Have you ever doodled in the margins of something you're writing? If so, then Medieval snail fights might interest you--yes, I said snails. The knight vs. snail motif is a recurring one in the margins of Medieval manuscripts, and researchers have yet to figure out why. However, this article from Smithsonian Magazine gives an interesting… Continue reading Article: Why Were Medieval Knights Always Fighting Snails?
What did the past smell like? This is a question that this article from Smithsonian Magazine tries to address. While it focusses on the attempts to recreate Cleopatra's perfume, it also talks about the importance of scent to culture and ways that we might recapture the scents of the past. link to Scientists Recreate Cleopatra's… Continue reading Article: Scientists Recreate Cleopatra’s Favorite Perfume
Unfortunately, the degree to which women were involved in Medieval art and bookbinding has been lost to history. This article from ScienceAdvances details a discovery in the teeth of the remains of a Medieval nun that suggests women may have been more involved in the medieval arts than had previously been thought. Link to Medieval… Continue reading Article: Medieval women’s early involvement in manuscript production suggested by lapis lazuli identification in dental calculus
This article from Smithsonian Magazine showcases the breadth of the influence of the Neo-Assyrian Empire. After saving an carved stone panel from looters, archeologists uncovered evidence that the Neo-Assyrian culture interacted with the Arameans in what is today Turkey. link to Ancient Rock Art Depicting Divine Procession...
Art can be lost to the world in many different ways. War, natural disasters, deliberate destruction, and theft are just a few of those ways. One of the most brazen examples of art theft in history is the Gardner Museum Theft. Early on a March day in 1990, thirteen works of art (mostly paintings) were… Continue reading Article: Gardner Museum Theft: an active and ongoing investigation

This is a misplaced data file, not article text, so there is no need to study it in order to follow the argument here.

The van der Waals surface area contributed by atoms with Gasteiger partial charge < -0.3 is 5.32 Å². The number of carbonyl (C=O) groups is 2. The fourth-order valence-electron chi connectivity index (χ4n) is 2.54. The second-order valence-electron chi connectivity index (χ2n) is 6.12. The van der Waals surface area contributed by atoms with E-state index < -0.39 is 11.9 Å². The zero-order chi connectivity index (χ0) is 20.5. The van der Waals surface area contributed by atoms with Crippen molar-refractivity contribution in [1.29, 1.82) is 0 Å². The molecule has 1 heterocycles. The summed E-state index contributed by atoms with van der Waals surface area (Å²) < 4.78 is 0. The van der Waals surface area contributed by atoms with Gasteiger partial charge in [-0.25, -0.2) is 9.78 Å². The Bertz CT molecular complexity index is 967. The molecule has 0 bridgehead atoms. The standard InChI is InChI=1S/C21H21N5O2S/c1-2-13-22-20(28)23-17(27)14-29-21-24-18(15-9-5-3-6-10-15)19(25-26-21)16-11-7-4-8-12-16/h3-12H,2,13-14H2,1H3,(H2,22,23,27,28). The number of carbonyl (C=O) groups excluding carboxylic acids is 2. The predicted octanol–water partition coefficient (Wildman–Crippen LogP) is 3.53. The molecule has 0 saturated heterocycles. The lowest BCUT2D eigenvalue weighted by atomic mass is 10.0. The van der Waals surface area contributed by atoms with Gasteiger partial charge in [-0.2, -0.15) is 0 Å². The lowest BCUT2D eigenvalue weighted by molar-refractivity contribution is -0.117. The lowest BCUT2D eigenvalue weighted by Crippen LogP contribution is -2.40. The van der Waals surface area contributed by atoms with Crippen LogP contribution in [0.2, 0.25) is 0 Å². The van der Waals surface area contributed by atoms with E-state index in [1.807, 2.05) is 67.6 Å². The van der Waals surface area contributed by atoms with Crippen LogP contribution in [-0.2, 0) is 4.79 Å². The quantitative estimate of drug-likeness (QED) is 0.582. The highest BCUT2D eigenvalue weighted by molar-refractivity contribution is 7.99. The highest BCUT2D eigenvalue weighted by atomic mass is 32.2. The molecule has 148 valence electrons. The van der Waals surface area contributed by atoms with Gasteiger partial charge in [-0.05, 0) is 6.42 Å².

Unfortunately, not all art is valued all of the time. In Italy, the traditional villages and their traditional way of life were seen as old and tired in the first half of the twentieth century, and many people moved to the city for a faster-paced, hopefully more lucrative life. Things are changing now, and Italy… Continue reading Article: How Italy Is Bringing Its Rustic Villages Back to Life
While illuminated manuscripts were created in more times and places than Medieval Europe, the quality and beauty of the Medieval examples are undeniable. In this article from The Collector, you can get a look at 6 truly amazing examples. link to 6 Medieval Illuminated Manuscripts That Will Amaze You
Have you ever heard of Pysanky Easter Eggs from Ukraine? Did you know that some Christian traditions place Easter on a different date than the one usually celebrated in the West? This article from Time explains these topics and more. link to The History Behind the Ukrainian Tradition of Decorating Pysanky Easter Eggs
Brunhild and Fredegund were queens of the Merovingian Dynasty. They survived the assassinations of their kings and maneuvered their way through the political power plays of their times. Unfortunately, both them and the dynasty they belonged to are often left out of discussions of the Middle Ages. This article from Smithsonian Magazine shines a light… Continue reading Article: The Medieval Queens Whose Daring, Murderous Reigns Were Quickly Forgotten
The Venus of Willendorf got its name from the place in Austria where it was found. However, this new article from Smithsonian Magazine, presents that theory that the Venus may have actually been made in Italy and transported to Austria by a group of hunter-gatherers. link to 3-D Scans Show 30,000-Year Old Stone Sculpture...
Are you interested in pottery, painting, or the Greeks? If so, then you should check out this great article from the Metropolitan Museum Journal. It discusses the often undervalued culture and art of the Greek Geometric Period. In particular it focusses on one specific Greek krater (wine vessel and/or grave marker). To download the article,… Continue reading Article: “Ships on a ‘Wine-Dark Sea’ in the Age of Homer”: Metropolitan Museum Journal, v. 35 (2000)
Those who care about art face difficult choices when war strikes. In Ukraine, museum staff and art lovers have had to decide what they can do to protect their country's artistic and cultural heritage from destruction. link to "Cultural Catastrophe": Ukrainians Fear for Art and Monuments Amid Onslaught
In 1937, Pablo Picasso painted Guernica to illustrate his reaction to the Nazi bombing in Spain during the Spanish Civil War. This work is part of a long tradition of artists reacting to current events in general and war in particular. Visuals of this type often have a significant impact on their viewers and help… Continue reading Article: 10 Facts About Guernica by Pablo Picasso
Musicians, artists, and other creators of the Humanities often respond to current events in their work. In this article, Newsweek discusses the internet's response to John Ondrasik's (Five for Fighting) song about the impact that the President of Ukraine is having on the world. link to "Can One Man Save the World" Song About Zelensky… Continue reading Article: “Can One Man Save the World” Song About Zelensky Takes the Internet by Storm